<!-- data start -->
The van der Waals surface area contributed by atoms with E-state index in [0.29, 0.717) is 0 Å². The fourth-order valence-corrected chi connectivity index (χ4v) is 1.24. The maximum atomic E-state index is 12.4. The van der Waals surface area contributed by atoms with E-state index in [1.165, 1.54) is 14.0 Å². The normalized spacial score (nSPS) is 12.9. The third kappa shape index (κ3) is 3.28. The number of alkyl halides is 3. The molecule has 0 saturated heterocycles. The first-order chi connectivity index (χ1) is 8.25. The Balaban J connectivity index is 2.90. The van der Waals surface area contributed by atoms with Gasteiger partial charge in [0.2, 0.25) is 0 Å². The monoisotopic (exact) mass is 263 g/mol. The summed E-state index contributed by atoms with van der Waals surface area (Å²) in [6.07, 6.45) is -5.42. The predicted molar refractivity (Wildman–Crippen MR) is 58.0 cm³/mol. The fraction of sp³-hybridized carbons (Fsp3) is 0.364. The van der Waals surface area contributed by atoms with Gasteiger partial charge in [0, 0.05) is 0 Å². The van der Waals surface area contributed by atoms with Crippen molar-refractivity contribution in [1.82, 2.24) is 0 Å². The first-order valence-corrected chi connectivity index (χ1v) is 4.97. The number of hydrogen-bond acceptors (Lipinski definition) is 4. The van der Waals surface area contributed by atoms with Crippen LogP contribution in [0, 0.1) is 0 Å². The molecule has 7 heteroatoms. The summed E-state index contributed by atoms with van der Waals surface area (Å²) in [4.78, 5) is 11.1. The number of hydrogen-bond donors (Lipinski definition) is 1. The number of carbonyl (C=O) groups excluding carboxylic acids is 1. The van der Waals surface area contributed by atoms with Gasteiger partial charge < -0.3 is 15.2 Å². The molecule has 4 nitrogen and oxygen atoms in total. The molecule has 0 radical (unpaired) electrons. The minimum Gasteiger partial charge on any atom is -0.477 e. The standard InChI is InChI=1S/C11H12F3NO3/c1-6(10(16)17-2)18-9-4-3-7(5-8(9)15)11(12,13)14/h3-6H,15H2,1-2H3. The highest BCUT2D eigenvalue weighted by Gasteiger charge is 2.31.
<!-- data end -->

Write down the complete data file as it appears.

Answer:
The van der Waals surface area contributed by atoms with E-state index in [0.29, 0.717) is 0 Å². The fourth-order valence-corrected chi connectivity index (χ4v) is 1.24. The maximum atomic E-state index is 12.4. The van der Waals surface area contributed by atoms with E-state index in [1.165, 1.54) is 14.0 Å². The normalized spacial score (nSPS) is 12.9. The third kappa shape index (κ3) is 3.28. The number of alkyl halides is 3. The molecule has 0 saturated heterocycles. The first-order chi connectivity index (χ1) is 8.25. The Balaban J connectivity index is 2.90. The van der Waals surface area contributed by atoms with Gasteiger partial charge in [0.2, 0.25) is 0 Å². The monoisotopic (exact) mass is 263 g/mol. The summed E-state index contributed by atoms with van der Waals surface area (Å²) in [6.07, 6.45) is -5.42. The predicted molar refractivity (Wildman–Crippen MR) is 58.0 cm³/mol. The fraction of sp³-hybridized carbons (Fsp3) is 0.364. The van der Waals surface area contributed by atoms with Gasteiger partial charge in [0, 0.05) is 0 Å². The van der Waals surface area contributed by atoms with Crippen molar-refractivity contribution in [1.82, 2.24) is 0 Å². The first-order valence-corrected chi connectivity index (χ1v) is 4.97. The number of hydrogen-bond acceptors (Lipinski definition) is 4. The van der Waals surface area contributed by atoms with Crippen LogP contribution in [0, 0.1) is 0 Å². The molecule has 7 heteroatoms. The summed E-state index contributed by atoms with van der Waals surface area (Å²) in [4.78, 5) is 11.1. The number of hydrogen-bond donors (Lipinski definition) is 1. The number of carbonyl (C=O) groups excluding carboxylic acids is 1. The van der Waals surface area contributed by atoms with Gasteiger partial charge < -0.3 is 15.2 Å². The molecule has 4 nitrogen and oxygen atoms in total. The molecule has 0 radical (unpaired) electrons. The minimum Gasteiger partial charge on any atom is -0.477 e. The standard InChI is InChI=1S/C11H12F3NO3/c1-6(10(16)17-2)18-9-4-3-7(5-8(9)15)11(12,13)14/h3-6H,15H2,1-2H3. The highest BCUT2D eigenvalue weighted by Gasteiger charge is 2.31.